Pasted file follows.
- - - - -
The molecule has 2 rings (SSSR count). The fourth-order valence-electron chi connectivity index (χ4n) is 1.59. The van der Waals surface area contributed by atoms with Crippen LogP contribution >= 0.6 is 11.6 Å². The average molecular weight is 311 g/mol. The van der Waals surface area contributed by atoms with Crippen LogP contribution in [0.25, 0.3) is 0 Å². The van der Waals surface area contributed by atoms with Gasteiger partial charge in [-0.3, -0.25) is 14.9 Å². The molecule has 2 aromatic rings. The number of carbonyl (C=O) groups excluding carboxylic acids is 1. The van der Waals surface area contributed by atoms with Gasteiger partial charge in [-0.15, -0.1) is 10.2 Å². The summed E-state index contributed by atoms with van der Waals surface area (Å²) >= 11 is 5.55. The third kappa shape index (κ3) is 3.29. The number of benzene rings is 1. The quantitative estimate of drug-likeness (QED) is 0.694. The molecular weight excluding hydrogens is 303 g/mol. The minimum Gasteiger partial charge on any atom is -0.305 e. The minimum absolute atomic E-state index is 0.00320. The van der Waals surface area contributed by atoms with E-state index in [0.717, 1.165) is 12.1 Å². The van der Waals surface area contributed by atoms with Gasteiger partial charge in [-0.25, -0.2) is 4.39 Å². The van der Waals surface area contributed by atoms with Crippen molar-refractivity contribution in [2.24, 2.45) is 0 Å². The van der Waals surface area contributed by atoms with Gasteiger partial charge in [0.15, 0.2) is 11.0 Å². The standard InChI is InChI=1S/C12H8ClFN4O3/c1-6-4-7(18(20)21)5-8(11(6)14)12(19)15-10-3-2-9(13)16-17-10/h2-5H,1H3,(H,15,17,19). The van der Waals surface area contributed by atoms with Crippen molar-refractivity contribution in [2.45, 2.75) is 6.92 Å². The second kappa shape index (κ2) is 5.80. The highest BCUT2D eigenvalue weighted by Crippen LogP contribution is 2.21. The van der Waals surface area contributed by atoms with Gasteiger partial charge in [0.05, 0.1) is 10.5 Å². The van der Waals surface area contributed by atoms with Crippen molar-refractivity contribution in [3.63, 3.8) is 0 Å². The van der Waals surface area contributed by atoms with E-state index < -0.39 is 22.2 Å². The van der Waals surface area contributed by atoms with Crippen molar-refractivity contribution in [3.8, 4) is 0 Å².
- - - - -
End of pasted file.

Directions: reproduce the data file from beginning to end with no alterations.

The molecule has 2 rings (SSSR count). The fourth-order valence-electron chi connectivity index (χ4n) is 1.59. The van der Waals surface area contributed by atoms with Crippen LogP contribution >= 0.6 is 11.6 Å². The average molecular weight is 311 g/mol. The van der Waals surface area contributed by atoms with Crippen LogP contribution in [0.25, 0.3) is 0 Å². The van der Waals surface area contributed by atoms with Gasteiger partial charge in [-0.3, -0.25) is 14.9 Å². The molecule has 2 aromatic rings. The number of carbonyl (C=O) groups excluding carboxylic acids is 1. The van der Waals surface area contributed by atoms with Gasteiger partial charge in [-0.15, -0.1) is 10.2 Å². The summed E-state index contributed by atoms with van der Waals surface area (Å²) >= 11 is 5.55. The third kappa shape index (κ3) is 3.29. The number of benzene rings is 1. The quantitative estimate of drug-likeness (QED) is 0.694. The molecular weight excluding hydrogens is 303 g/mol. The minimum Gasteiger partial charge on any atom is -0.305 e. The minimum absolute atomic E-state index is 0.00320. The van der Waals surface area contributed by atoms with E-state index in [0.717, 1.165) is 12.1 Å². The van der Waals surface area contributed by atoms with Gasteiger partial charge in [-0.25, -0.2) is 4.39 Å². The van der Waals surface area contributed by atoms with Crippen molar-refractivity contribution in [2.24, 2.45) is 0 Å². The van der Waals surface area contributed by atoms with Gasteiger partial charge in [0.15, 0.2) is 11.0 Å². The standard InChI is InChI=1S/C12H8ClFN4O3/c1-6-4-7(18(20)21)5-8(11(6)14)12(19)15-10-3-2-9(13)16-17-10/h2-5H,1H3,(H,15,17,19). The van der Waals surface area contributed by atoms with Crippen molar-refractivity contribution in [2.45, 2.75) is 6.92 Å². The second kappa shape index (κ2) is 5.80. The highest BCUT2D eigenvalue weighted by Crippen LogP contribution is 2.21. The van der Waals surface area contributed by atoms with Gasteiger partial charge in [0.05, 0.1) is 10.5 Å². The van der Waals surface area contributed by atoms with Crippen molar-refractivity contribution in [3.63, 3.8) is 0 Å². The van der Waals surface area contributed by atoms with E-state index < -0.39 is 22.2 Å². The van der Waals surface area contributed by atoms with Crippen molar-refractivity contribution in [3.8, 4) is 0 Å².